location, and will not alter with time. Thermodynamic
properties may vary along space coordinates, but do not vary
with time. `Steady state` means that the state is steady or
invariant with time.
Steady flow` means that the
rates of flow of mass and energy across the control surface
are constant.

Application of First Law of

Thermodynamics to flow process

Assumptions.

The CV does not move relative to the co ordinate

frame i.e the CV is fixed.

The state of the mass at each point in the control

volume does not vary with time.

i.e

dmCV / dt = 0

and

dECV / dt = 0.

Continuity Eqn:

=m

Application of First Law of

Thermodynamics to flow process
and First Law :

Application of First Law of

Thermodynamics to flow process

The rates at which heat and work cross the control

surface remain constant. i.e
heat transfer and work
transfer is fixed. If there is only one flow stream entering and
one leaving the CV.
For this type of process, we can write

Continuity Eqn:

mi = me = m

Application of First Law of

Thermodynamics to flow process

Nozzle and Diffuser. A

nozzle is a steady-state device
which increase the velocity or K.E
of a fluid at the expense of its pr
drop, whereas a diffuser increase
the pr of a fluid at the expense of
its K.E. Fig Shows a nozzle and a
Diffuser. The steady flow energy
eqn of the control surface gives
The steady flow energy eqn of the control surface gives
QCv+ m [ hi + Vi2 +gZi] = Wcv+ m [ he+ Ve2 + gZe] ....... (1)

Assumption.
a.

b.

Change in P.E is negligible i.e P.E =0.

c.
Nozzle is insulated i.e no heat enters or leaves the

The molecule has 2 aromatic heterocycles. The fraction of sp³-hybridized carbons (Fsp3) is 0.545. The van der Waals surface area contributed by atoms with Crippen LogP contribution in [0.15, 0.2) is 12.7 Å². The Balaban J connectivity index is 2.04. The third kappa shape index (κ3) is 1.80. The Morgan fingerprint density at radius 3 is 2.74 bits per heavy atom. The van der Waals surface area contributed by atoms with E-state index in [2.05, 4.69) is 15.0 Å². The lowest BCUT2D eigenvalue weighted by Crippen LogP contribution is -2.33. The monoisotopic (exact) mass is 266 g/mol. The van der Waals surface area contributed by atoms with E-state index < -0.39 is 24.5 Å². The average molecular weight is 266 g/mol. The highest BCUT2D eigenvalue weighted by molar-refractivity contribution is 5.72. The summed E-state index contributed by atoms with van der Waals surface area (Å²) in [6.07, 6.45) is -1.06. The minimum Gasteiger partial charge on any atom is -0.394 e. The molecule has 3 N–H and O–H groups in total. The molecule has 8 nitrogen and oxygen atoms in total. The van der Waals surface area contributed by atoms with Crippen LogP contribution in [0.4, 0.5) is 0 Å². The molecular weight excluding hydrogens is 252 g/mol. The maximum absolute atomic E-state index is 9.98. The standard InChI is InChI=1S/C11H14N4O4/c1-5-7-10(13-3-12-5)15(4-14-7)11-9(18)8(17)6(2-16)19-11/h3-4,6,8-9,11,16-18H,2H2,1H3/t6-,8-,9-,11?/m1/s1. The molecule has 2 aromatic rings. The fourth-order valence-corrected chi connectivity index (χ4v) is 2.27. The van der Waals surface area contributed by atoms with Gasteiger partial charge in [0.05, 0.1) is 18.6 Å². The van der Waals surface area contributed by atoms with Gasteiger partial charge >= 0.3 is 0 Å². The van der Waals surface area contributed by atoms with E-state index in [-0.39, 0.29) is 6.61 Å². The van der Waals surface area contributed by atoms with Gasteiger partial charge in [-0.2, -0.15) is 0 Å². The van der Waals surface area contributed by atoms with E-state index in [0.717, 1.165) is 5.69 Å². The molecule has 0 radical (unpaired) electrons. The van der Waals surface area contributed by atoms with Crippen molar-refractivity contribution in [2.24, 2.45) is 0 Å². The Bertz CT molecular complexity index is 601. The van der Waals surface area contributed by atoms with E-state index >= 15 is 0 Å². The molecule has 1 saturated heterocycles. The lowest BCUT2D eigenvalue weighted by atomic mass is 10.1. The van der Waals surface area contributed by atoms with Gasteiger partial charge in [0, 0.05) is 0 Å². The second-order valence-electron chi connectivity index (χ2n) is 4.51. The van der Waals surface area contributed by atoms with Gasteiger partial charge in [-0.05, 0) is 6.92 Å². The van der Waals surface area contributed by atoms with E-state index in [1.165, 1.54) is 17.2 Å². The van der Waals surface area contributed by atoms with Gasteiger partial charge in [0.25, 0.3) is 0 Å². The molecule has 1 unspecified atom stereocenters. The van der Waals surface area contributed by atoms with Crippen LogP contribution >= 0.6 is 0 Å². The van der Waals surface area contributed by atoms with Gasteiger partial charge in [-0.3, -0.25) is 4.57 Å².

QCv = 0
d.

Example of Steady Flow Process

So energy eqn for nozzle and diffuser becomes
m ( hi + Vi2 ) = m ( he + Ve 2)
or, ( hi + Vi2 ) = ( he + Ve 2)
or, Ve 2 = Vi2 + 2 ( hi he)
or Ve = Vi2 + 2 ( hi he) [ Vi is very small as compare to Ve]
or Ve = 2 ( hi he)

Example of Steady Flow Process.

Throttling Process.
A throttling process occurs
when a fluid flows through a constricted passage, like a
partially opened valve, an orifice or a porous plug with a
significant drop in pr. This is a SSSF process with no heat
transfer to or from CV. There is no means for doing work and
little or no change in PE.
Here, PE = 0,
KE = 0,
QCv = 0
and WCv = 0

Example of Steady Flow Process.

Throttling Process

Turbine

Example of Steady Flow Process

Problem-1
Steam enters a convergingdiverging nozzle operating at steady
state with p1 = 40 bar, T1 = 4000C, and a velocity of 10 m/s. The steam
flows through the nozzle with negligible heat transfer and no significant
change in potential energy. At the exit, p2 =15 bar, and the velocity is 665
m/s. The mass flow rate is 2 kg/s. Determine the exit area of the nozzle, in
m2.

Solution-1

Solution-1

Solution-1

Problem-2
Steam enters a turbine operating at steady state with a mass flow
rate of 4600 kg/h. The turbine develops a power output of 1000 kW. At the
inlet, the pr is 60 bar, the temperature is 4000C, and the velocity is 10 m/s.
At the exit, the pr is 0.1 bar, the quality is 0.9 (90%), and the velocity is 50
m/s. Calculate the rate of heat transfer between the turbine and
surroundings, in kW.

Solution-2

Solution-2